Wednesday, May 6, 2009

    Too Early, I know

    I've been thinking about motherhood for a few weeks now. I think it was a speaker in Sacrament Meeting who mentioned the mother of Jesus being at the foot of His cross. That impacted me. Everyone at some point or another had deserted Jesus, had denied Him, had ultimately betrayed Him. But not his Mother. She was there through it all. As a mother is. In the movie "Forgotten", you see how nothing, not even alien life forms and their lab tests, can erase the love a mother has for her children. Nothing can stop a Mother from doing whatever she has to do to reclaim her relationship with her children.

    I enjoyed bearing children. There is so much hope for the future in the weight of a newborn baby snuggled in your arms. Revelling in each new idea, concept, abilty and insight a child masters is an opportunity to watch a wooden creation become a human being and then strive to become an eternal being. When I came home from the hospital with my fourth child, I knew she was my last. It was a melancholy Mother's Day that year as I stood in church to get my soon-to-be-dead flower. I remember standing up thinking, this will be my last Mother's Day. Oh, how I did not yet understand the reach and eternal calling of a Mother!!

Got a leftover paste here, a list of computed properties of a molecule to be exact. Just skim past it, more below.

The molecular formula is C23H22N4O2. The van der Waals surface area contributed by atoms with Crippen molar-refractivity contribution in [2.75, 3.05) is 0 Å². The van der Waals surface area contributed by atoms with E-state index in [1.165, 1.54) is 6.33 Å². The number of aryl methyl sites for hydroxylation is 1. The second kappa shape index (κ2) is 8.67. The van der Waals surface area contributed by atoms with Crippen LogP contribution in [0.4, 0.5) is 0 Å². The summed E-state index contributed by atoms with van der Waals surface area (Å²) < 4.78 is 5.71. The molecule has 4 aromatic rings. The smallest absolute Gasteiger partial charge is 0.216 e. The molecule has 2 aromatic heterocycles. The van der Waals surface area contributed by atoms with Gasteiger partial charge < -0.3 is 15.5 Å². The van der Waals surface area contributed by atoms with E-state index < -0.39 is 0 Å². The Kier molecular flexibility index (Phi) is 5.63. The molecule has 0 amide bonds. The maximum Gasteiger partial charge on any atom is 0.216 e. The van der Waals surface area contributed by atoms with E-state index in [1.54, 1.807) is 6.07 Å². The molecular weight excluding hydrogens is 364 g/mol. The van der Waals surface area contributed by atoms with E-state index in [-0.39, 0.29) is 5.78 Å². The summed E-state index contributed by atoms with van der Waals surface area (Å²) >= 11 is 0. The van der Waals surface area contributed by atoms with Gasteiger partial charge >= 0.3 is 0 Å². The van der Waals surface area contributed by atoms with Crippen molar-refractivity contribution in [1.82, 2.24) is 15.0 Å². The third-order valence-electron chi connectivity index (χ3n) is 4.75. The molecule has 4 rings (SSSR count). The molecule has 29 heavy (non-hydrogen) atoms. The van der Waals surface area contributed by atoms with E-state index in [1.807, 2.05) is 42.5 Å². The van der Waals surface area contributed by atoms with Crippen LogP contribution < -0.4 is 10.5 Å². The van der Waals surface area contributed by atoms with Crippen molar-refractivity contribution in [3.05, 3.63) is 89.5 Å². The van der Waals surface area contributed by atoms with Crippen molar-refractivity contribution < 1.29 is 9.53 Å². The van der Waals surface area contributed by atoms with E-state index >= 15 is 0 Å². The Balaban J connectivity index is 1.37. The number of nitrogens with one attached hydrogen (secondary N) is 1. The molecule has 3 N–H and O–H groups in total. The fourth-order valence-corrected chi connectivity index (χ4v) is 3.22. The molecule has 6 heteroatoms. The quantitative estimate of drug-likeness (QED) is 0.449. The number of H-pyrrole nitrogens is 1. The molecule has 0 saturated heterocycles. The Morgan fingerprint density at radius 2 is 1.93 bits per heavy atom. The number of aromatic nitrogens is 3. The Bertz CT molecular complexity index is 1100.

Rather than bearing children now, I bear burdens and worries and concerns - all of which I have no control over but still feel vaguely, strangely responsible for. When I look at my children, I see all that they have become. I don't see the pile of moldable clay I saw when they were little. The clay has been molded and shaped and in many instances fired more than once. Surely this cannot be our ultimate destiny - to be carefully sculpted into a beautiful, priceless work of art; unique in every way, and then be fired in the kiln over and over until we are hard. The firing is to perfect us, but it is much easier to allow it to harden us, protecting and burying what small inner pocket of softness we can preserve.